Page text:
The EU seeks to ratify the so called ‘anti-violence’ convention which has been at the centre of heated debates in Poland and other Visegrad countries. Only the Czech Republic views it with relative calm.
While V4 politicians argue about whether gender roles are constructed socially or biologically attempts at concrete solutions to protect women take a backseat. Many conservative politicians not only object to the theoretical bases of the document (gender) but also question the gravity of the problem of violence against women, since in their opinion in Eastern Europe it is a marginal phenomenon. The discussion concerning the document slides into issues which are not to be regulated by it, such as civic partnerships.
What Is the Aim of the Convention?
The anti-violence convention means for the countries that ratified it specific legal, institutional and financial obligations, i.a. subsidizing help centres for victims of abuse, launching an around-the-clock hotline, presenting a clear legal definition of violence and prosecuting sex crimes ex officio.
Up till now, all four Visegrad countries signed the convention, but only Poland ratified it, in 2014.
In December 2016, however, the web portal oko.press reported that the Ministry of Family, Labour and Social Policy is working on Poland leaving the anti-violence convention. After the Commissioner for Human Rights demanded an explanation from the Ministry, they responded that indeed such endeavor had been underway but was now abandoned.
In February 2017 president Andrzej Duda, when asked on TV by a right-wing journalist whether Poland should quit the convention, said: ‘First of all, we shouldn’t implement it’.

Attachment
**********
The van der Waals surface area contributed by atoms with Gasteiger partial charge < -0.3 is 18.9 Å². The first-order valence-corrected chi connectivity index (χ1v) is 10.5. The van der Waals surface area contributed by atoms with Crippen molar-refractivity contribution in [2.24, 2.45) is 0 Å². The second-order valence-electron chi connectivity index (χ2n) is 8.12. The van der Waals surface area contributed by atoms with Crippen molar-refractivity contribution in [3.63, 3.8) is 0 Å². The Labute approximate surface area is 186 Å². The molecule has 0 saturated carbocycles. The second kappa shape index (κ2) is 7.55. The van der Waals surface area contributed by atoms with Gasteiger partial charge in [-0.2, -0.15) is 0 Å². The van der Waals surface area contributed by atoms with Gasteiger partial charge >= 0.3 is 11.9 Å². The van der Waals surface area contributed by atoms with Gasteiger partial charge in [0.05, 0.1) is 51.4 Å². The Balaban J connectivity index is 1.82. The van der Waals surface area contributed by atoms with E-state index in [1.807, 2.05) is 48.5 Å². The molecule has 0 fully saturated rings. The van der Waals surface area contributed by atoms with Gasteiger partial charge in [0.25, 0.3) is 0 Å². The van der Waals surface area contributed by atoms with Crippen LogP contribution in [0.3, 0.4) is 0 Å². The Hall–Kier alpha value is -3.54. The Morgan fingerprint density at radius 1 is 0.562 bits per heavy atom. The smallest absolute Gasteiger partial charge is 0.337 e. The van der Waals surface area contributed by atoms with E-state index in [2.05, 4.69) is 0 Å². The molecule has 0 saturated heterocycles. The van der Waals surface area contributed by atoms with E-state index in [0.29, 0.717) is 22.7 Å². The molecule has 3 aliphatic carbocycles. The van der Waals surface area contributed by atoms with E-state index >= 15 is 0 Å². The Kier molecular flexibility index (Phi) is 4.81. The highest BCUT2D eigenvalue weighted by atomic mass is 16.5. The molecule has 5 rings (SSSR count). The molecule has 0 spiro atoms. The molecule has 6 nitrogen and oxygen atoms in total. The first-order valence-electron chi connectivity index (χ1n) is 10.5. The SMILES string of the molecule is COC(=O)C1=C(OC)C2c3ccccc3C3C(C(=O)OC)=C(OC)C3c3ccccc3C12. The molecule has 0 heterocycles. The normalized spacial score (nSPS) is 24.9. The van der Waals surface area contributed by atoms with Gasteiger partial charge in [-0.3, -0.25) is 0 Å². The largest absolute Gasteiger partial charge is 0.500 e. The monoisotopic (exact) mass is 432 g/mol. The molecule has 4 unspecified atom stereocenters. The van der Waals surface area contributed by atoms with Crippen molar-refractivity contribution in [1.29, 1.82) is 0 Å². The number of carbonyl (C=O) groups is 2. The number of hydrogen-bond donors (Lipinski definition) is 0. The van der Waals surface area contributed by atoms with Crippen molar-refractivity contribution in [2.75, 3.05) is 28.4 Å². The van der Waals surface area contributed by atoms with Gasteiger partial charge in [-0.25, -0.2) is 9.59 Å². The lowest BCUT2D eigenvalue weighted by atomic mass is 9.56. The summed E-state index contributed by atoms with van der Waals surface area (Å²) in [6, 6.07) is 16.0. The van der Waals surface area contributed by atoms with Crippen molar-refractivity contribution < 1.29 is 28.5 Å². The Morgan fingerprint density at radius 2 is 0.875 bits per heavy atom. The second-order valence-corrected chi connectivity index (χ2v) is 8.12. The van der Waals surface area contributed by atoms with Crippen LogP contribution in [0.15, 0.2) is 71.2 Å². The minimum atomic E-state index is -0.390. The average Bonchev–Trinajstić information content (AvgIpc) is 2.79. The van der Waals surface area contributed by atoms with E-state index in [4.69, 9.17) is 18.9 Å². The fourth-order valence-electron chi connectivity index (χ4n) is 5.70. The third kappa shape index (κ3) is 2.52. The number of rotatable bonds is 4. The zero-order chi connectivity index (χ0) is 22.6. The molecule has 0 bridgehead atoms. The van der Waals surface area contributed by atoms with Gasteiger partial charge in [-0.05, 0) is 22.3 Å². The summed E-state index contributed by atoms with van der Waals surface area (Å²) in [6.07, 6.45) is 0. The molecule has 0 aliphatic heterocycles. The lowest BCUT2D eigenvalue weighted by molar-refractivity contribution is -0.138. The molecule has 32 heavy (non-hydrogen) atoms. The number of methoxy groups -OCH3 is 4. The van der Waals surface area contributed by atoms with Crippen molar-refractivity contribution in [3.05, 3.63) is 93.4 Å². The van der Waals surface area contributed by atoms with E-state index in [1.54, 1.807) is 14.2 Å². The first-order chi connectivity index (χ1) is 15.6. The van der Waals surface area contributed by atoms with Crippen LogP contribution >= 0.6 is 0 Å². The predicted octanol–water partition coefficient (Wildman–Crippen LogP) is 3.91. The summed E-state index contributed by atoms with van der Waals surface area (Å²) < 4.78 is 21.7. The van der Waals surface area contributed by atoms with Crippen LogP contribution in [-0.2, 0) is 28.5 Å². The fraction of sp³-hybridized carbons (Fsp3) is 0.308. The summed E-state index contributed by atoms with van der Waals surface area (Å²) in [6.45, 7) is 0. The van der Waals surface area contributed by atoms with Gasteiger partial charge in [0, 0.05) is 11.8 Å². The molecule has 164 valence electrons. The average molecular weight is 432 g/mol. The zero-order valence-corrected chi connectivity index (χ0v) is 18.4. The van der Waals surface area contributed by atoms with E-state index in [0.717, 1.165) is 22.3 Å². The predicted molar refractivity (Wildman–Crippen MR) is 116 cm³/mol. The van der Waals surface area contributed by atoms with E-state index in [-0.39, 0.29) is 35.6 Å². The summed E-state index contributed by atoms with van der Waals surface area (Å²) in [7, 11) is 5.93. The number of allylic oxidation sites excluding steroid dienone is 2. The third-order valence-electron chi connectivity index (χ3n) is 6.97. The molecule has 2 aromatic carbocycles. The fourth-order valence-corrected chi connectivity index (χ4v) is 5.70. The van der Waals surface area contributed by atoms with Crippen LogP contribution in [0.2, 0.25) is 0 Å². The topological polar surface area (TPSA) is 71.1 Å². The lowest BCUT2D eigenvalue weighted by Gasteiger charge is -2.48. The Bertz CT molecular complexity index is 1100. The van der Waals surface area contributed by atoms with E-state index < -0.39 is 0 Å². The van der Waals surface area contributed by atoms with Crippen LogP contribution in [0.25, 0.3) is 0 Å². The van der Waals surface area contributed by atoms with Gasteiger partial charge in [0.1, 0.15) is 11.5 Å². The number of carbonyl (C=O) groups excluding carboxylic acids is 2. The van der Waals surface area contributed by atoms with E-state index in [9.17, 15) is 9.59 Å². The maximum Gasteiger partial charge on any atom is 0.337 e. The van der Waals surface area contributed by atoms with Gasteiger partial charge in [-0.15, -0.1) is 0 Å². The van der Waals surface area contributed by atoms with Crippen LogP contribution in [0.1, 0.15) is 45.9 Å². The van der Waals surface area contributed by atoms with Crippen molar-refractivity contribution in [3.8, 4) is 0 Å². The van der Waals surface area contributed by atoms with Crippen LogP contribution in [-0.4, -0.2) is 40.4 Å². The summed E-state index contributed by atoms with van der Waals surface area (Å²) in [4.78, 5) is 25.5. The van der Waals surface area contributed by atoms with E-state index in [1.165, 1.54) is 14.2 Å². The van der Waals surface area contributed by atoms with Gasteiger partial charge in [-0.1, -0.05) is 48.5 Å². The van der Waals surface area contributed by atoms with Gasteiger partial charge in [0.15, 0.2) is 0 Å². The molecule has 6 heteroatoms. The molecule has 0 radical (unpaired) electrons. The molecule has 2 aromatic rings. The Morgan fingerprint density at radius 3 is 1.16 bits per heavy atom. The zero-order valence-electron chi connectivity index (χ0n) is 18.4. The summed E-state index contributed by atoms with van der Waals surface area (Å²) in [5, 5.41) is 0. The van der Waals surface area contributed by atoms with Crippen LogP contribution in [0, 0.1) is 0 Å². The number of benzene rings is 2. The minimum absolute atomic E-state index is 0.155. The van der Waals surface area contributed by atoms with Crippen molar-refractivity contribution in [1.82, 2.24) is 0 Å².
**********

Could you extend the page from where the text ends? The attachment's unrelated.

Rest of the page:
‘Our violence regulations are very good, they work, they are being enforced’ explained the president. ‘Endorsing new regulations is unnecessary because those already in place in Poland are working. Therefore we do not need to commit to any additional measures’ he concluded.
Indeed, the V4 countries have implemented most of the legal solutions included in the convention. An example of their qualified success in Poland are changes to the prosecution of rape – since 2014 it is prosecuted ex officio. It is an important change which led to detecting more crimes of this type.
It did not, however, lead to punishing more of them. In 2014 the number of initiated proceeding rose by nearly 30% (from 1885 in the previous year to 2444), but the number of convictions dropped from 1362 to 1254.
Neither Poland nor the rest of the signatories of the convention will be held accountable for crime statistics.
The signatories of the convention are judged not by the effects they achieve, which often cannot be measured, but by the so-called due diligence, i.e., for example, implementing particular legal solutions aimed at preventing domestic violence, protecting the victims and punishing the perpetrators.
Our other stories in this series about V4 countries
When it comes to implementing the convention the Polish government has split record at best. On the one hand, the Ministry of Justice introduced at the beginning of this year more severe sentences for sex crimes and crimes against children. On the other, one of the first decisions of Zbigniew Ziobro upon becoming the Minister of Justice was to revoke subsidies for experienced women organisations working on preventing domestic violence.
Helping the victims of abuse it is just as important as introducing legal solutions. In order to provide support it is essential to lay the groundwork at local police stations, social welfare centres and organizations.
Meanwhile in Poland, such support isn’t standardized. In 2016 the police filled more than 76 thousand ‘blue cards’ – records of suspected domestic abuses.
Almost 7,500 of those were in the city of Olsztyn, whereas for example in Warsaw there were only 3,500. This, however, does not mean that among the 2 millions inhabitants of Warsaw there are half as many domestic abusers as there are among the nearly 200 thousand inhabitants of Olsztyn.